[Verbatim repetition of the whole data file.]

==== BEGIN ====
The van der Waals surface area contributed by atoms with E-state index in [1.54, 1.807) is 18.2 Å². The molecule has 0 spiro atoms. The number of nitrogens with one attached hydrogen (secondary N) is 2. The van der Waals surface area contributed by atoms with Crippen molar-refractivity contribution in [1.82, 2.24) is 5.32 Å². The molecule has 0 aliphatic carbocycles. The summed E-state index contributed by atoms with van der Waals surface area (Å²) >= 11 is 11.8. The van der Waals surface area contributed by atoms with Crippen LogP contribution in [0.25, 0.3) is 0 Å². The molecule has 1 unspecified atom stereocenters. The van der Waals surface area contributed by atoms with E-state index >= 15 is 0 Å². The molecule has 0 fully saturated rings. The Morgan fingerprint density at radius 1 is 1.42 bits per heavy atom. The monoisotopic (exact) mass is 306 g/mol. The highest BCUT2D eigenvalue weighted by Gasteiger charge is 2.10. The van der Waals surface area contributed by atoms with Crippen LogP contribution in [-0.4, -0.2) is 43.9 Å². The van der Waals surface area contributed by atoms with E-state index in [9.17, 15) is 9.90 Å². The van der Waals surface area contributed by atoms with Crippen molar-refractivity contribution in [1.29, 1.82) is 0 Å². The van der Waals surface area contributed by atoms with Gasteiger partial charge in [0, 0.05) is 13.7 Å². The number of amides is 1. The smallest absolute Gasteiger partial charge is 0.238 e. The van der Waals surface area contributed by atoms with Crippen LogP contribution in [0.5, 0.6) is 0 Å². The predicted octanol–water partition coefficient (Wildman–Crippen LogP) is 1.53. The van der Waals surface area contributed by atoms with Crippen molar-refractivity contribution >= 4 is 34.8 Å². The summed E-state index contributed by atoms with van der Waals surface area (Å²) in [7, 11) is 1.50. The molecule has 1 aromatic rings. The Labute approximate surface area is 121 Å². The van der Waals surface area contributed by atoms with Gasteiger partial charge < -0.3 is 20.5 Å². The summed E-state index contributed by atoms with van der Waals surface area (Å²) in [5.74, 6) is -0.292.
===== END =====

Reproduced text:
The van der Waals surface area contributed by atoms with E-state index in [1.54, 1.807) is 18.2 Å². The molecule has 0 spiro atoms. The number of nitrogens with one attached hydrogen (secondary N) is 2. The van der Waals surface area contributed by atoms with Crippen molar-refractivity contribution in [1.82, 2.24) is 5.32 Å². The molecule has 0 aliphatic carbocycles. The summed E-state index contributed by atoms with van der Waals surface area (Å²) >= 11 is 11.8. The van der Waals surface area contributed by atoms with Crippen LogP contribution in [0.25, 0.3) is 0 Å². The molecule has 1 unspecified atom stereocenters. The van der Waals surface area contributed by atoms with E-state index >= 15 is 0 Å². The molecule has 0 fully saturated rings. The Morgan fingerprint density at radius 1 is 1.42 bits per heavy atom. The monoisotopic (exact) mass is 306 g/mol. The highest BCUT2D eigenvalue weighted by Gasteiger charge is 2.10. The van der Waals surface area contributed by atoms with Crippen LogP contribution in [-0.4, -0.2) is 43.9 Å². The van der Waals surface area contributed by atoms with E-state index in [9.17, 15) is 9.90 Å². The van der Waals surface area contributed by atoms with Crippen molar-refractivity contribution in [1.29, 1.82) is 0 Å². The van der Waals surface area contributed by atoms with Gasteiger partial charge in [0, 0.05) is 13.7 Å². The number of amides is 1. The smallest absolute Gasteiger partial charge is 0.238 e. The van der Waals surface area contributed by atoms with Crippen LogP contribution in [0.5, 0.6) is 0 Å². The predicted octanol–water partition coefficient (Wildman–Crippen LogP) is 1.53. The van der Waals surface area contributed by atoms with Crippen molar-refractivity contribution >= 4 is 34.8 Å². The summed E-state index contributed by atoms with van der Waals surface area (Å²) in [7, 11) is 1.50. The molecule has 1 aromatic rings. The Labute approximate surface area is 121 Å². The van der Waals surface area contributed by atoms with Gasteiger partial charge < -0.3 is 20.5 Å². The summed E-state index contributed by atoms with van der Waals surface area (Å²) in [5.74, 6) is -0.292.